Moreover, we probably will not be very bright lights to people who are lost if we call them miserable sinners and condemn them to hell right out of the blocks. We cannot help people develop a relationship with Jesus if we give them the impression by how we behave toward them that Jesus hates them for who they are and is just waiting for the chance to punish them for their wickedness. This does not embody the love that God has for his broken and wayward creatures, a love that Jesus embodied and most powerfully demonstrated on the cross.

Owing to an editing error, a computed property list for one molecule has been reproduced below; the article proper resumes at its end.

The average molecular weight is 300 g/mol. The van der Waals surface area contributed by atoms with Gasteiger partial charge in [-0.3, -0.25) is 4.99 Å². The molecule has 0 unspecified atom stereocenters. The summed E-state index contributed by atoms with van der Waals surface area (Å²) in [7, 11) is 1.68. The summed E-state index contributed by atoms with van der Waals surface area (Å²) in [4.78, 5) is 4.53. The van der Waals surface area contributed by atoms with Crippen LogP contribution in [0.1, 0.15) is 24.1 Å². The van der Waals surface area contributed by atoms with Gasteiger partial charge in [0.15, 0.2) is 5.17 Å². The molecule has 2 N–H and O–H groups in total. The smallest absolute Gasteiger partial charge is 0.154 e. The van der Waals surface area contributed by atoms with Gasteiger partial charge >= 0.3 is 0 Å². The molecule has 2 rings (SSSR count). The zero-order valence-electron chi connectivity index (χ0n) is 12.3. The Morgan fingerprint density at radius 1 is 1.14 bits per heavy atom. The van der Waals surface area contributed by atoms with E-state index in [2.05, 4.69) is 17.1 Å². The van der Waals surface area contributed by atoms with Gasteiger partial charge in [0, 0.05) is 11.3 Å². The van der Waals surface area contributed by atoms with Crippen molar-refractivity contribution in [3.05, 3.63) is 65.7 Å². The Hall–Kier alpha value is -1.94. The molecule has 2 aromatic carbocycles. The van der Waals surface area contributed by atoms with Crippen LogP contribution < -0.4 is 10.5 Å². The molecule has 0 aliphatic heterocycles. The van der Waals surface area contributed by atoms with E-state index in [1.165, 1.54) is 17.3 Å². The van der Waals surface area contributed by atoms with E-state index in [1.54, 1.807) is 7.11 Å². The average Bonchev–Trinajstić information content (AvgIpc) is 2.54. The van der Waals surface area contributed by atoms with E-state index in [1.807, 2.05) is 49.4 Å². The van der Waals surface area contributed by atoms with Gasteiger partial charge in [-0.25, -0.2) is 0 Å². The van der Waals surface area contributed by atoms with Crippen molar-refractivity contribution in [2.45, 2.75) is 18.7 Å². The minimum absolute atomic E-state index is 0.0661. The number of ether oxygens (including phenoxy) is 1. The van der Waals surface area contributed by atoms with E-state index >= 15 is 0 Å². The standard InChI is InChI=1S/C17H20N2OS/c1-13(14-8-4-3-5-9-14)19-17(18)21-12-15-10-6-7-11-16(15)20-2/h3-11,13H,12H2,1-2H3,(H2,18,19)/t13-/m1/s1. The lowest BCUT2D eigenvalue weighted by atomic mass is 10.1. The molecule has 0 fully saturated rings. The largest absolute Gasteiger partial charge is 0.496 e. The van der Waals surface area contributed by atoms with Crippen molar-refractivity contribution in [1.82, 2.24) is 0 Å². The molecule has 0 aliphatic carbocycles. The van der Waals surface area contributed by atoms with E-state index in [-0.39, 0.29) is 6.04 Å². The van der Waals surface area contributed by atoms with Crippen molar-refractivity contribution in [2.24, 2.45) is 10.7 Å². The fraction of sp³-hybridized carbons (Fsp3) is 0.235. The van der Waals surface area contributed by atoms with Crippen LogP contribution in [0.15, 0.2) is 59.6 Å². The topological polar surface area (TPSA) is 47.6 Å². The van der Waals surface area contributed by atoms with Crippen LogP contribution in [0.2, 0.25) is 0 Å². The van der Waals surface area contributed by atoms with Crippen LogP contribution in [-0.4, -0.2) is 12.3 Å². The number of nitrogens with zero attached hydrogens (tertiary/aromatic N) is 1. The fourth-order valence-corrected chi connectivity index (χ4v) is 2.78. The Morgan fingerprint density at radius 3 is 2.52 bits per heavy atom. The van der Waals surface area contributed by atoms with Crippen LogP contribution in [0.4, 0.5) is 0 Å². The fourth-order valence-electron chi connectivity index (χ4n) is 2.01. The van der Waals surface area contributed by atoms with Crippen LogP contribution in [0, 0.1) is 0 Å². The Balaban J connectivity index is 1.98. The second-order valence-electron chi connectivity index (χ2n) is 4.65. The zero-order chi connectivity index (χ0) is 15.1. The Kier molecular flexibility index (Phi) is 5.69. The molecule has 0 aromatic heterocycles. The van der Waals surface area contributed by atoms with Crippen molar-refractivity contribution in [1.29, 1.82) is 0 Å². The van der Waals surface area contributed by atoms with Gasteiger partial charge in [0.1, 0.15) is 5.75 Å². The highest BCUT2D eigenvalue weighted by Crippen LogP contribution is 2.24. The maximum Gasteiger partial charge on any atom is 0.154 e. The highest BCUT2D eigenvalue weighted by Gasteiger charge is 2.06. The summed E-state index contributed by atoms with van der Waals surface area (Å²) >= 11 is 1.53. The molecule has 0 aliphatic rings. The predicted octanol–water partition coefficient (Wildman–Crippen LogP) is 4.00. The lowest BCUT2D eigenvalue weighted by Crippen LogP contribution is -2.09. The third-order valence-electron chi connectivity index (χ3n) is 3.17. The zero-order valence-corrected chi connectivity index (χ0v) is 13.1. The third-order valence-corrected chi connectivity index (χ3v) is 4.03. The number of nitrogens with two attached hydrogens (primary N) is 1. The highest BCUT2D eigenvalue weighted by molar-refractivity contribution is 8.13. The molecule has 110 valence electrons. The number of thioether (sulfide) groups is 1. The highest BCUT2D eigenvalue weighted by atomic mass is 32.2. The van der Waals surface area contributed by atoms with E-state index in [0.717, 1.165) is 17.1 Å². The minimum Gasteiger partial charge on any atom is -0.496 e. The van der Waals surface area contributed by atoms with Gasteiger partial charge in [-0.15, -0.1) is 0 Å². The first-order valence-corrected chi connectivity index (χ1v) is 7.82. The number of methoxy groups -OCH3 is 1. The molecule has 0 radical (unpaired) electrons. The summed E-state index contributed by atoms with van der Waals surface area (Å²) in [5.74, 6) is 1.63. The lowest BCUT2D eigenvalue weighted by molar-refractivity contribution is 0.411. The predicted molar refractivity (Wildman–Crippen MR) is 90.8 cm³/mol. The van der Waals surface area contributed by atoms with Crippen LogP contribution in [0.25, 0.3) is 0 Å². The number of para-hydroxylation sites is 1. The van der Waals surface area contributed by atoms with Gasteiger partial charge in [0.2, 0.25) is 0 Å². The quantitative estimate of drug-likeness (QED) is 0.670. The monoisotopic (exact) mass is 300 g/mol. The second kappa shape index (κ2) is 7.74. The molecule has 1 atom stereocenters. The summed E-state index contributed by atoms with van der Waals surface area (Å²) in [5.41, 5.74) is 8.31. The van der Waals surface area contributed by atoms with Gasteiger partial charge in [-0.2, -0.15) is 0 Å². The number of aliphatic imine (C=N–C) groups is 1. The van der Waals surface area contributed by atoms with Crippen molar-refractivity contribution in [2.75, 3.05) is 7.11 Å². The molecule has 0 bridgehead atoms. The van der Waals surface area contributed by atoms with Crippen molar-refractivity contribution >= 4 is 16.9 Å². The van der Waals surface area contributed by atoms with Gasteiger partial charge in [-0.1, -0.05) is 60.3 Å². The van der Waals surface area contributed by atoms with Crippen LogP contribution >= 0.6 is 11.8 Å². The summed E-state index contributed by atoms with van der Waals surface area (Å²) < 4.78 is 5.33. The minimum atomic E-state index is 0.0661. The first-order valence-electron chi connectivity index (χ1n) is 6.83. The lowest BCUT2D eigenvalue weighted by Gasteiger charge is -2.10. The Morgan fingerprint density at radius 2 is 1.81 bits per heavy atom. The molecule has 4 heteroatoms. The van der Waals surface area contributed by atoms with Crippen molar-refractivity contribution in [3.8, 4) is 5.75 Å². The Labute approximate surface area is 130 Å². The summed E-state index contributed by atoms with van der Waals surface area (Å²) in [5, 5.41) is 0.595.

No, we are to use worldly wealth and methods to reach out to people and meet them where they are, not where we want them to be. There are many examples of this but I want to focus on what Paul is talking about in our epistle lesson—prayer. Of course prayer does not represent dishonest wealth. But as Jesus’ followers, Paul reminds us we are to use prayer for the welfare of the world, not to condemn it. Our ultimate loyalty is to God: Father, Son, and Holy Spirit. But we are to pray for leaders of all kinds, whether they are believers or not, whether we like them or not, or whether we agree with their political agendas. In praying for our leaders, we are asking God to help them rule wisely so as to establish peace, justice, and order, all things desirable in God’s sight (cf. Jeremiah 29.4-7; Romans 13.1-4). When we pray for our leaders, especially those with whom we disagree, we are acting not only for their welfare but also for ours and for the sake of the gospel. While the gospel has the proven ability to spread despite persecution and hostility against it and God’s people, living in a peaceable and orderly society provides much better conditions for the gospel to spread. When we don’t have to worry about getting arrested or our churches getting shut down, we are less distracted and better able to keep our focus on the main thing—being God’s wise stewards who work to bring God’s kingdom on earth as in heaven. And of course we are to pray regularly for the conversion of the nations and their leaders because we remember it is God’s desire that all should be saved. Just think how greatly the kingdom would be advanced if all the world’s leaders were transformed by the love of Christ for them!